« Reply #67 on: July 21, 2008, 06:02:49 PM »
Right but now you need to figure out how to get the AI to recognize this thing is mindless and should act that way, or this thing is a genius and should act the other way.  I suppose you could have it check Intelligence but I can see that getting insanely messy.

~Rex


It could be possible by setting variables on the various creatures in the toolset, but I'm not exactly knowledgeable when it comes to scripting so that may very well be impossible to accomplish. I guess it boils down to how the AI is set up *shrugs*

That depends on the scripter as well.  I've seen some that can meta game the hel out of a creature AI.  Up to and including having the monsters Loot you if they kill you.

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Bad_Bud

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Re: AI Vs. Low Levels
« Reply #68 on: July 23, 2008, 04:47:11 PM »
A suggestion:

I don't think an entire room of enemies (15-25 enemies) should all target the same person, no matter how easy of a target that person looks like.  I don't think they ever did this with NWN's base AI, and it made more sense.  There are only a few times when everybody, even in a human coordinated PC party, all attack the same target, and that's maybe on a boss fight or an "attack all of this specific monster first", which isn't actually all on the same target anyway.  So everyone in a coordinated party, thinking ahead, rarely all latch on to the same target.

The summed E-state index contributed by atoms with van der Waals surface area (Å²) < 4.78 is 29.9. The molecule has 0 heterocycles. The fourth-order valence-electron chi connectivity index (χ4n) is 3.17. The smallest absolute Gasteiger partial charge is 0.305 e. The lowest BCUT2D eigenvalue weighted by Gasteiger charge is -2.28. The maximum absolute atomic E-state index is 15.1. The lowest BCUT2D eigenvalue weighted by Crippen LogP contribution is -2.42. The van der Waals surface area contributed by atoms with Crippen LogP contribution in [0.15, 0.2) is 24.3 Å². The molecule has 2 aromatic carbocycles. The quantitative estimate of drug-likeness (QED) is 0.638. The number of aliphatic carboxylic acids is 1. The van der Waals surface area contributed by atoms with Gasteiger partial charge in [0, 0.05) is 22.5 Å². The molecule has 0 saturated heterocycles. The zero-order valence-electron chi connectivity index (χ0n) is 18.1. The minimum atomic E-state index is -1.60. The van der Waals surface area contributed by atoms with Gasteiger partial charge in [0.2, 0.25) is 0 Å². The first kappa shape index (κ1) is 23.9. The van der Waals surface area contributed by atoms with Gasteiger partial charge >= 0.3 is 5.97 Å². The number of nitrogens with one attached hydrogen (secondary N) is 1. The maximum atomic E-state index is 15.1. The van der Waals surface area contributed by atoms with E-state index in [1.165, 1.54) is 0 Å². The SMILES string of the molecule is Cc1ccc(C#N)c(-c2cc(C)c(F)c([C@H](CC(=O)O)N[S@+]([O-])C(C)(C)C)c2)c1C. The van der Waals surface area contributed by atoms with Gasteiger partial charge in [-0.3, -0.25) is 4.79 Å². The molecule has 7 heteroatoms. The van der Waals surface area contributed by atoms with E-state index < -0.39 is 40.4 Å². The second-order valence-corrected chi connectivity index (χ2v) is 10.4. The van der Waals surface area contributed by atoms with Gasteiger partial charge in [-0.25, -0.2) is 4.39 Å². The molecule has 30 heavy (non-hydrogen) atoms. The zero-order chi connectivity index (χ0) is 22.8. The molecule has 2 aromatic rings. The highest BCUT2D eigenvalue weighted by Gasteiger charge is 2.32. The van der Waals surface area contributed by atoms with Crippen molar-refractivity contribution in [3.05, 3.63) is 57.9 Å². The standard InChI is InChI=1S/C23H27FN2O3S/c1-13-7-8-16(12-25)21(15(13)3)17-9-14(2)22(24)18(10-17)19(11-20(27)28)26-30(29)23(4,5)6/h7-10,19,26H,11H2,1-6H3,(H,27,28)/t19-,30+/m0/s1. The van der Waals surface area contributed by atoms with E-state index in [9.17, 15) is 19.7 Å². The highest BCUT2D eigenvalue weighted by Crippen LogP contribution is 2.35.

So I'm wondering why when a room of uncoordinated vampires gets attacked by people (and the vampires don't even know ahead of time what they're going to be facing), the vampires all choose to pick the same target.  They do this even when it means that their swarm is so big that there's a circle around the target 2-3 vampires thick, and the guys in the back can't even reach.


Rex

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Re: AI Vs. Low Levels
« Reply #69 on: July 23, 2008, 11:02:33 PM »
A suggestion:

I don't think an entire room of enemies (15-25 enemies) should all target the same person, no matter how easy of a target that person looks like.  I don't think they ever did this with NWN's base AI, and it made more sense.  There are only a few times when everybody, even in a human coordinated PC party, all attack the same target, and that's maybe on a boss fight or an "attack all of this specific monster first", which isn't actually all on the same target anyway.  So everyone in a coordinated party, thinking ahead, rarely all latch on to the same target.

So I'm wondering why when a room of uncoordinated vampires gets attacked by people (and the vampires don't even know ahead of time what they're going to be facing), the vampires all choose to pick the same target.  They do this even when it means that their swarm is so big that there's a circle around the target 2-3 vampires thick, and the guys in the back can't even reach.

I think, it's just the new AI.